The U.S. Senate will be tested for COVID-19, according to West Virginia Attorney General Patrick Morrisey.
“If it’s good enough for the U.S. Senate to get tested, it’s certainly critical that we protect our first responders in West Virginia. We need those tests,” Morrisey said.
Morrisey spoke Saturday at a rally, off of Exit 7 of I-68 outside Morgantown, to stress the importance of having testing for all first responders in West Virginia. Morrisey said West Virginia has been good at fighting back against coronavirus and plans to continue that fight.
“The last thing we need is to have are new problems dumped on our lap. These are avoidable,” Morrisey said.
The rally was protesting the proposal to transfer prisoners from Washington, D.C., to FCI Hazelton and FCI Gilmer. The transfer of inmates has been called “irresponsible” from Local 420 of The American Federation of Government Employees.
There are 80 confirmed cases in D.C. jails. From 10 a.m.-6 p.m. Saturday, community members and organizations gathered on the side of the road, to represent workers at FCC Hazleton.
As previously reported, nearly 3,000 people signed a petition asking prisoners not to be brought to FCI Hazelton and FCI Gilmer becauses of the risk of carrying the coronavirus to prisons free of it.
Michelle Clemmer and Kathy Renner were two who attended the rally to express their concerns. Both Clemmer and Renner are a part of the West Virginia Education Association, the state’s largest teacher organization.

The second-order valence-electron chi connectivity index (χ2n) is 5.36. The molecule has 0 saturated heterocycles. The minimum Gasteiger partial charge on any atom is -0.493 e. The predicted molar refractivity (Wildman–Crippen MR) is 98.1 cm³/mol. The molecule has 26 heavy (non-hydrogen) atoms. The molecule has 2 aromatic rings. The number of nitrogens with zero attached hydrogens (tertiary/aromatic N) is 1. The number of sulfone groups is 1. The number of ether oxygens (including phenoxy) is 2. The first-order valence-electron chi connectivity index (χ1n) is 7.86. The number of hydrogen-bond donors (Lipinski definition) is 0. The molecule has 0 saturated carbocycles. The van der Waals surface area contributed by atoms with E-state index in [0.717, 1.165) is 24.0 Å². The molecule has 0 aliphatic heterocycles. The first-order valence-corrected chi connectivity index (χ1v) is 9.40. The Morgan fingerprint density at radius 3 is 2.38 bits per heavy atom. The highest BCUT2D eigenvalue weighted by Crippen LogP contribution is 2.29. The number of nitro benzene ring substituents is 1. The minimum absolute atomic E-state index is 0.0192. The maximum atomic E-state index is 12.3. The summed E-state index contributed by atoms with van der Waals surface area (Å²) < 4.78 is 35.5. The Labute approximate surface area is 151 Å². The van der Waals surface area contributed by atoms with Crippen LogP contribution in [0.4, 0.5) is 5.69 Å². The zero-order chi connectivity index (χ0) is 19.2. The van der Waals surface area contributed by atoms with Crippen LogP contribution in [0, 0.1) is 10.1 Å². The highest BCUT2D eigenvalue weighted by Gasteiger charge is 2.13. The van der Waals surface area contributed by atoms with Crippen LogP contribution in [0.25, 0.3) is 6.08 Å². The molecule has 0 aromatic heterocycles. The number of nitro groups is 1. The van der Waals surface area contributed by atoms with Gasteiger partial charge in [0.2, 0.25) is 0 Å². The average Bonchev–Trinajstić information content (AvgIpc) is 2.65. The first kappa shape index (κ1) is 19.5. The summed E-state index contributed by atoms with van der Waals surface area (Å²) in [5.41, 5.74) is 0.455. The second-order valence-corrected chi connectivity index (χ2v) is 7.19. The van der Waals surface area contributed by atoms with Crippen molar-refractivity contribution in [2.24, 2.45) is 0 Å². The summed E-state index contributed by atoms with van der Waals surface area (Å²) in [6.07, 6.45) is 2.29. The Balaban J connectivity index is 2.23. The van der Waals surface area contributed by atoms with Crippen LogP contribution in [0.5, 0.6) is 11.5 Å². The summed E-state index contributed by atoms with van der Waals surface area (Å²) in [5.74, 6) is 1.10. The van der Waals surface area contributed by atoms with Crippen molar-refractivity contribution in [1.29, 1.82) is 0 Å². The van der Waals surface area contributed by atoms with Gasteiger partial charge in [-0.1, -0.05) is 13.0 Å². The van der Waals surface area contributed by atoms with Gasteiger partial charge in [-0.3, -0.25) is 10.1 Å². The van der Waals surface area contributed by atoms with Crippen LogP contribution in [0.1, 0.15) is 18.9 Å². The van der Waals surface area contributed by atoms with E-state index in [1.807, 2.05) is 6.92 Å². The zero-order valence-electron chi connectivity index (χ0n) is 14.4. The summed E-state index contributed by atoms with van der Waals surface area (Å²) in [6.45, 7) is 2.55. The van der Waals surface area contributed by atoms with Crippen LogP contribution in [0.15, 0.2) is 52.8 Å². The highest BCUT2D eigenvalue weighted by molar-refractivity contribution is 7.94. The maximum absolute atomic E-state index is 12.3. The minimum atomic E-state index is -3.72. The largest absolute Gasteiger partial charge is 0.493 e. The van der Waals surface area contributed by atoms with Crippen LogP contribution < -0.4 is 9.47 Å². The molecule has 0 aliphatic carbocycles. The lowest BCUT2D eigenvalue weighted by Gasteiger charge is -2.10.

WVEA has been an organization for over 150 years, and Clemmer said as a member and as a teacher it is important to support those who are parents to their students.
“These are our parents. We have their children,” Clemmer said. “Right now, our prisons are uninfected from COVID-19 and if they’re going to bring these prisoners in that potentially are already exposed and contaminated, they’re bringing it to our kids and that is not good for our families.”
Renner said it is personal to her and it was important to attend the rally because she has two students whose parents are guards at the prisons.
“I’m here to support a family and people that I consider family,” Renner said.
AFGE Local 420 President Rick Heldreth said the main goal is to raise public awareness of what the agency is doing. There are approximately 600 members of Local 420 and Heldreath said the protest goes back to the “heart” of their mission: to protect staff and hold their safety to the utmost importance.
Heldreth said last week, FCI Gilmer had an inmate test positive for COVID-19, who came in on a bus.
“This is our worst fear; what we’ve been fighting against these last few weeks and are trying to stop has now happened,” Heldreth said. “We really need our leaders in Washington and the heads of the Bureau of Prisons to wake up and stop this nonsense.”
With the confined space of a prison, Heldreth said it is important to prevent other inmates from coming into their prisons to avoid spreading the virus.
“We work very hard to follow the CDC recommendations and use common sense … we’ve been fortunate so far to keep it out,” Heldreth said. “It’s very hard to stop once it gets inside a prison, considering how close everyone is and the amount of people you have packed in one area. There’s a huge risk of spreading it out in the community and that’s the last thing we want to do.”